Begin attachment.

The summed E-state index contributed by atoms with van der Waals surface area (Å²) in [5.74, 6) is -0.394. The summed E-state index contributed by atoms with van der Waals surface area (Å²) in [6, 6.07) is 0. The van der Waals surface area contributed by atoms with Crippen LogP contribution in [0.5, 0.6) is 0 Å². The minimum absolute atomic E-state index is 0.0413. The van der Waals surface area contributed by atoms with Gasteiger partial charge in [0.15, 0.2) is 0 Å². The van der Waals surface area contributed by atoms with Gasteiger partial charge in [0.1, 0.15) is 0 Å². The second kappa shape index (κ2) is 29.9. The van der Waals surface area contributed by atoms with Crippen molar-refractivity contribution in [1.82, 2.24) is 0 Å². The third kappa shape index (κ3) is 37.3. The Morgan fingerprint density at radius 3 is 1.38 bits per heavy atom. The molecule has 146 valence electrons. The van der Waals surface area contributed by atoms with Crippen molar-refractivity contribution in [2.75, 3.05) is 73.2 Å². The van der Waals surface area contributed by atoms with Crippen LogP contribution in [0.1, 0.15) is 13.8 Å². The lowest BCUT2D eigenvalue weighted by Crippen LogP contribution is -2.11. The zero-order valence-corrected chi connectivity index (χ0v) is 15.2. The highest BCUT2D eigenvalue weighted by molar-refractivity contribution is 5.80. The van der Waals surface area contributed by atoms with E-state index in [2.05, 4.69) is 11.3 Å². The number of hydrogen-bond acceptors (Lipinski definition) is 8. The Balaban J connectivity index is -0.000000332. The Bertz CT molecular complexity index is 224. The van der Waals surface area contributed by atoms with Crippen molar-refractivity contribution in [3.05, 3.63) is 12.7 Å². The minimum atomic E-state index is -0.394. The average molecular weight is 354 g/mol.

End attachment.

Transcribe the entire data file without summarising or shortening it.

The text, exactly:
The summed E-state index contributed by atoms with van der Waals surface area (Å²) in [5.74, 6) is -0.394. The summed E-state index contributed by atoms with van der Waals surface area (Å²) in [6, 6.07) is 0. The van der Waals surface area contributed by atoms with Crippen LogP contribution in [0.5, 0.6) is 0 Å². The minimum absolute atomic E-state index is 0.0413. The van der Waals surface area contributed by atoms with Gasteiger partial charge in [0.15, 0.2) is 0 Å². The van der Waals surface area contributed by atoms with Gasteiger partial charge in [0.1, 0.15) is 0 Å². The second kappa shape index (κ2) is 29.9. The van der Waals surface area contributed by atoms with Crippen molar-refractivity contribution in [1.82, 2.24) is 0 Å². The third kappa shape index (κ3) is 37.3. The Morgan fingerprint density at radius 3 is 1.38 bits per heavy atom. The molecule has 146 valence electrons. The van der Waals surface area contributed by atoms with Crippen molar-refractivity contribution in [2.75, 3.05) is 73.2 Å². The van der Waals surface area contributed by atoms with Crippen LogP contribution in [0.1, 0.15) is 13.8 Å². The lowest BCUT2D eigenvalue weighted by Crippen LogP contribution is -2.11. The zero-order valence-corrected chi connectivity index (χ0v) is 15.2. The highest BCUT2D eigenvalue weighted by molar-refractivity contribution is 5.80. The van der Waals surface area contributed by atoms with E-state index in [2.05, 4.69) is 11.3 Å². The number of hydrogen-bond acceptors (Lipinski definition) is 8. The Balaban J connectivity index is -0.000000332. The Bertz CT molecular complexity index is 224. The van der Waals surface area contributed by atoms with Crippen molar-refractivity contribution in [3.05, 3.63) is 12.7 Å². The minimum atomic E-state index is -0.394. The average molecular weight is 354 g/mol.